Nearly 16 years ago in the spring of 2000, I wrote my first Editor’s Note column for this magazine, and it was titled, “Making The Right Decision Is A Stress Breaker.” As I recall, I was trying to convey the thought that farmers always try to make the best possible decision when the crop season starts. They try to gather all of the facts and then trust their judgment that they are headed the right way.
I was doing my best to begin this journey on a good note. And, not surprisingly, I thought I was making the right decision to join Cotton Farming, and I already knew that this industry was special.
Now, here we are in the fall of 2015, and I am having to say good-bye to all of you, and it’s hard to find the words. I have officially retired from this position in order to help my mother at home. She has some health challenges, and I feel it’s the right thing to do. As with any big change in life, the transition will be a bit daunting, but I know that my mother and I will both benefit during this time together.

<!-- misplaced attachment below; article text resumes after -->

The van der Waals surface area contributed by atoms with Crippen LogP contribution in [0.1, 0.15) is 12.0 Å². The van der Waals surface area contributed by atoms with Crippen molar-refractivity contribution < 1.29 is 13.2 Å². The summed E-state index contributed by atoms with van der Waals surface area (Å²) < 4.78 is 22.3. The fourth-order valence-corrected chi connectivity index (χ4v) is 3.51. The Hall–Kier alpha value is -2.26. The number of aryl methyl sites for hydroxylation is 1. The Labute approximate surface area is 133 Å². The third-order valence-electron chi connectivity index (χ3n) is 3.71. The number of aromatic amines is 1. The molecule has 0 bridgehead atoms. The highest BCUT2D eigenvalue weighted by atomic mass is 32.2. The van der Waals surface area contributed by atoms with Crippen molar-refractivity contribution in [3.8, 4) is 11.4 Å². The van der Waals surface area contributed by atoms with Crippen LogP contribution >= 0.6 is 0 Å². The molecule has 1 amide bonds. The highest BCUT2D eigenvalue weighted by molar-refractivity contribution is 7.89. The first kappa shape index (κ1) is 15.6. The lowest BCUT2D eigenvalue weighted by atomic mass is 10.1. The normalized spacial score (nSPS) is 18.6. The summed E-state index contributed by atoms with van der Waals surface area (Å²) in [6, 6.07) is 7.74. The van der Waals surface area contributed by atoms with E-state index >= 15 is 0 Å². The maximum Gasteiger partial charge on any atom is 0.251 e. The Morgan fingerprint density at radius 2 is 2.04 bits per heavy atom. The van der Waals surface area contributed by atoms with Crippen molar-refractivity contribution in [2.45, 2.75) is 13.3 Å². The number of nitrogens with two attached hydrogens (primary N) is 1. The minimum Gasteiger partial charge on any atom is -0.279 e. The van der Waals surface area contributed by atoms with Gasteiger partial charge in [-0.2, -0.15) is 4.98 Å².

I would be remiss if I didn’t share a few thoughts about my time in the cotton industry – 13 years at the National Cotton Council and 16½ years at Cotton Farming. Without getting too nostalgic, I had always heard that the cotton industry was a big family from the San Joaquin Valley in California to the flatlands of the Carolinas. Wherever you traveled in the Cotton Belt, you could always find a friend willing to share a story or talk about some facet of the crop. I can now attest that this industry is an even bigger family than I could have imagined.
I feel that I have made so many lifetime friendships along the way, and you simply can’t put a price tag on how special that is. Cotton folks are simply the best.
Thanks to all of you for being a part of this experience. Your kindness and generosity will never be forgotten. It isn’t often that a person lands the perfect job, but that’s how I have felt for the past 16 years.
If I’m fortunate, I hope to see many of you somewhere down the road. As I always like to say, “Don’t be a stranger.”
If you have comments, please send them to: Cotton Farming Magazine, 7201 Eastern Ave., Germantown, Tenn., 38138. Contact Tommy Horton via email at firstname.lastname@example.org.